How to Overcome Barriers?
If we really want to generate relevant insights into law enforcement strategies, there is sometimes the possibility of becoming an ‘embedded researcher’ in their projects and operations. Researchers in this role may obtain much better data than they would otherwise have and organisations may benefit from a type of knowledge they wouldn’t normally have in-house. Another option is that researchers actively look for law enforcement agencies to cooperate with, which can in similar ways result in findings that benefit both parties. In this context, Loader and Sparks refer to the importance of so-called democratic under labourers. As part of an overall public criminology, they see the ‘democratic under-labourer’ as an academic who―among other things―is actively reaching out to law enforcement agencies for research opportunities in order to contribute to better―that is, science based―law enforcement and criminal justice policy. Obviously, for academics to act upon their inner democratic under-labourers, it’s still necessary to tackle the barriers mentioned above.
In order to really break down the barriers, scholars and police must build knowledge of each other and a good understanding of our different aims and responsibilities. Knowledge and trust take time to build. It’s important to be patient. Good guidelines are also necessary. The organisation has to respect the researchers’ independence and to accept their findings, even when they are unwelcome. Researchers on the other hand have to be responsible in how they report and how they anonymise their findings.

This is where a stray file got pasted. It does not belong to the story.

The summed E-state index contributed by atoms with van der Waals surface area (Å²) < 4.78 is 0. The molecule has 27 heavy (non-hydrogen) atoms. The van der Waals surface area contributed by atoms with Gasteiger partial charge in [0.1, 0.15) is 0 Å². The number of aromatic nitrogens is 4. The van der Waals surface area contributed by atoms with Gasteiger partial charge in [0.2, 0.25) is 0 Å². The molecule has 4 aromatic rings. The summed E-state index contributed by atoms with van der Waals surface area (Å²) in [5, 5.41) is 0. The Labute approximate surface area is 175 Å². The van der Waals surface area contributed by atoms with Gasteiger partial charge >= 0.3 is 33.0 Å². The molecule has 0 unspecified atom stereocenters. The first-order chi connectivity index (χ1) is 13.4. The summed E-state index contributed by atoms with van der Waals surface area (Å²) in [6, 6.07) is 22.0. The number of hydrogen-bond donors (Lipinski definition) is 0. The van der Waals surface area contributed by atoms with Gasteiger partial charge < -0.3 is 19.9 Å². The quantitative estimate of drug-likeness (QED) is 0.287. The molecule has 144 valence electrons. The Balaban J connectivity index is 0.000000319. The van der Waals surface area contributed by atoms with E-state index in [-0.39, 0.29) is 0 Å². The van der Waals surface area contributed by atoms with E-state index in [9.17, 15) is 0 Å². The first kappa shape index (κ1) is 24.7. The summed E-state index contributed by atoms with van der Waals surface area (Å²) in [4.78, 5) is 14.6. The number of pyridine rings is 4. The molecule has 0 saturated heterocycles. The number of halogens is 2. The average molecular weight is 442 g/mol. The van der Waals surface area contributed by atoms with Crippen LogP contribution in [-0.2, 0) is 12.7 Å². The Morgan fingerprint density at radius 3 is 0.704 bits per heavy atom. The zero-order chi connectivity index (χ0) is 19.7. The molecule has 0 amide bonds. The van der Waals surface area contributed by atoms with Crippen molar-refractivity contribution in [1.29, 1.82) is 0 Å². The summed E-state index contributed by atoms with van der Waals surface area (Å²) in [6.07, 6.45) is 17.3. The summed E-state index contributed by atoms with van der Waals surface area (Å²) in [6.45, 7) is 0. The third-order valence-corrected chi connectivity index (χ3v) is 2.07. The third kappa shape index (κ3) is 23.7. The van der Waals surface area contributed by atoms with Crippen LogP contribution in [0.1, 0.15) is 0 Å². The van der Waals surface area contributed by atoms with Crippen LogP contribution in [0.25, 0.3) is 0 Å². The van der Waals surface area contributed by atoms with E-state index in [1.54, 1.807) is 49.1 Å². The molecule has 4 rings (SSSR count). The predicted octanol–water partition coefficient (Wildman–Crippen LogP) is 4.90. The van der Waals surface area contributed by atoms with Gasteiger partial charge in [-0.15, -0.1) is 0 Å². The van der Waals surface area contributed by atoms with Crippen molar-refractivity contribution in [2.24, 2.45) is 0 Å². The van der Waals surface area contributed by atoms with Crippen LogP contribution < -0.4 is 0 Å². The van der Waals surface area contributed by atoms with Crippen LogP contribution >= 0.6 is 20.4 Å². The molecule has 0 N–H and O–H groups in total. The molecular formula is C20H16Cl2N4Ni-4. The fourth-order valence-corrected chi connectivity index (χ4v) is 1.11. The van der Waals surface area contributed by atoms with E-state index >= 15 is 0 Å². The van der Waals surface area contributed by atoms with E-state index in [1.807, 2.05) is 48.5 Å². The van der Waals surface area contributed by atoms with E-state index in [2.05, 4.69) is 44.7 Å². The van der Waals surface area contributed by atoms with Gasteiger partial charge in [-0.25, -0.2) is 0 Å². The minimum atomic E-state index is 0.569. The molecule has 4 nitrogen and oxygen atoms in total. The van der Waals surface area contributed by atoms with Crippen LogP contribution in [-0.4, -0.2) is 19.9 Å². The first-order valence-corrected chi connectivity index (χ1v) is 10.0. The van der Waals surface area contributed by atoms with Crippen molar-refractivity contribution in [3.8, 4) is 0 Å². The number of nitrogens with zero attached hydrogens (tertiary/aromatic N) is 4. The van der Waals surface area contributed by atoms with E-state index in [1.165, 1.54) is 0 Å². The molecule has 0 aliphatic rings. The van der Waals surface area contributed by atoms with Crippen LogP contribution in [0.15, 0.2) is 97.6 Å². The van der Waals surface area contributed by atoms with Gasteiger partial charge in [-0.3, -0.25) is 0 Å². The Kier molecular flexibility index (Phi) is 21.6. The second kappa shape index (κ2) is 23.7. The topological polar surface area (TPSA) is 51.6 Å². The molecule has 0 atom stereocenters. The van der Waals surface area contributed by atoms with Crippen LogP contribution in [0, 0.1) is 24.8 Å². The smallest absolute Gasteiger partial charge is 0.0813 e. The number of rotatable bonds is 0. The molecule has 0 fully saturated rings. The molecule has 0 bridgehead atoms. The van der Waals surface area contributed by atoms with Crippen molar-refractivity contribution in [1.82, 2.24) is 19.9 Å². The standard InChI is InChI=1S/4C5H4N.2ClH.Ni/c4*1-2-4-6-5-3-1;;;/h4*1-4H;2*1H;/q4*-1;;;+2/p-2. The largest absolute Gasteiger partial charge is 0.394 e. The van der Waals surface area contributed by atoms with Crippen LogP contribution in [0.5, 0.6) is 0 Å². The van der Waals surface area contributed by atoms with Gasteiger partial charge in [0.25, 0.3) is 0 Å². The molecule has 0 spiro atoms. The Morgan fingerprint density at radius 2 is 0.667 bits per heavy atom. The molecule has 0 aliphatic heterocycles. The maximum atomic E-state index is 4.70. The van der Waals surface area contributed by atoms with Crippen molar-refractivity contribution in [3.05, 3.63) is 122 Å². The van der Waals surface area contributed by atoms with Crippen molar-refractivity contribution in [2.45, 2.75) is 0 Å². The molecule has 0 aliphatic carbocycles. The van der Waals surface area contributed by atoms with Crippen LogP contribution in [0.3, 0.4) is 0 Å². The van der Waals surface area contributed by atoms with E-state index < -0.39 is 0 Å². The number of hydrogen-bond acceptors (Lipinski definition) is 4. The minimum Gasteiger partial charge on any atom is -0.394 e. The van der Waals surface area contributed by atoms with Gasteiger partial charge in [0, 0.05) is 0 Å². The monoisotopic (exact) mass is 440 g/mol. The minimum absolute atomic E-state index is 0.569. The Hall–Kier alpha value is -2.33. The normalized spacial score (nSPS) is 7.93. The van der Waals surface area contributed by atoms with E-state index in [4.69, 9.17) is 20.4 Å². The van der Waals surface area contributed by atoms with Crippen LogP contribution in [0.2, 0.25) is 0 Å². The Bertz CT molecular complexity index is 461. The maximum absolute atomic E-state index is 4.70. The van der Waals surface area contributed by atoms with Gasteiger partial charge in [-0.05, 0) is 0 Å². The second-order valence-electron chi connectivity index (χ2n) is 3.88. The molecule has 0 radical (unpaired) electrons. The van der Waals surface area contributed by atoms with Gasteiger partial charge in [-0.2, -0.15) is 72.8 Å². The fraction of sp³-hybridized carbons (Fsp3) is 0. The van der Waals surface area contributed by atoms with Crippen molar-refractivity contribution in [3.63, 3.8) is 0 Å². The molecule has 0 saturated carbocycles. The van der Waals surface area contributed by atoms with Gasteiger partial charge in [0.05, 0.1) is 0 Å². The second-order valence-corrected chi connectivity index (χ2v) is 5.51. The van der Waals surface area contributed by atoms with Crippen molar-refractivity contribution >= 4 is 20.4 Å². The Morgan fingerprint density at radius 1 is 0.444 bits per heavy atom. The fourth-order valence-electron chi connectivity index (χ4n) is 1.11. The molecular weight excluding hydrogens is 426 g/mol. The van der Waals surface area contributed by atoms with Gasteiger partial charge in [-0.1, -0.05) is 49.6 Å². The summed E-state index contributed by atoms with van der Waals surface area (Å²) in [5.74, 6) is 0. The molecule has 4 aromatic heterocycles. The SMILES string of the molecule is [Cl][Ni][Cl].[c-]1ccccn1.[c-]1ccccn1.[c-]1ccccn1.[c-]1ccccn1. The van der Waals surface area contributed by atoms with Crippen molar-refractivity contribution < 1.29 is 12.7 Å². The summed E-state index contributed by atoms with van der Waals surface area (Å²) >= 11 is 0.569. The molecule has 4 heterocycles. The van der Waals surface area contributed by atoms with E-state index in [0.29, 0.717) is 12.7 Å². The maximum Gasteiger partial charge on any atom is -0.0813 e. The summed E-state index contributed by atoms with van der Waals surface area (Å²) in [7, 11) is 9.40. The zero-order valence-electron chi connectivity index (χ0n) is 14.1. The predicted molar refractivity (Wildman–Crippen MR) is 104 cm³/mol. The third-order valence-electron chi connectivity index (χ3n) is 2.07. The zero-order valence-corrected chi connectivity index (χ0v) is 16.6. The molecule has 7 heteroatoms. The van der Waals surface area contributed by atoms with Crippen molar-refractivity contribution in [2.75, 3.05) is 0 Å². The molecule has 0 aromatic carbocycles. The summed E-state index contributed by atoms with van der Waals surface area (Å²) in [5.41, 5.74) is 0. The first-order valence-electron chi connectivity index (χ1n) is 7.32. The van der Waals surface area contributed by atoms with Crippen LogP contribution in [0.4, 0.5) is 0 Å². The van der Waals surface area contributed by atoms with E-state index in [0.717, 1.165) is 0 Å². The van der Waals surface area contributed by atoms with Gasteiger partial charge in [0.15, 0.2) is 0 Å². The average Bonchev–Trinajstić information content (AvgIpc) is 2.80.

‘Embedded’ research raises suspicion. How independent are researchers really? Can they be as critical as they would like to be? Do organisations really open up or do they engage in a kind of ‘play’ in order to fool naive researchers? Our experience is that these matters are to a large extent in the eye of the beholder. Clever guidelines, transparency, and a good division of responsibilities can largely prevent these issues becoming problematic. The only critics who don’t buy this are usually critics that don’t like the outcomes of the research or the approach as such. Yet, there is no way they will ever be convinced.
How to Proceed from Here
A final observation is that standard textbooks on research methods in the social sciences rarely discuss the issue of access to law enforcement agencies in an in-depth way. Aspiring researchers must largely find their own ways. A crucial way to overcome this, apart from reading about ethnographic methods, is by starting to exchange experiences more actively so that researchers can learn from each other, either face-to-face or in written form.
How to cite this blog post (Harvard style):
van der Leun, J. and van der Woude, M. (2016) The Balancing Act: Securing Access and Staying Independent. Available at: https://www.law.ox.ac.uk/research-subject-groups/centre-criminology/centreborder-criminologies/blog/2016/02/balancing-act (Accessed [date]).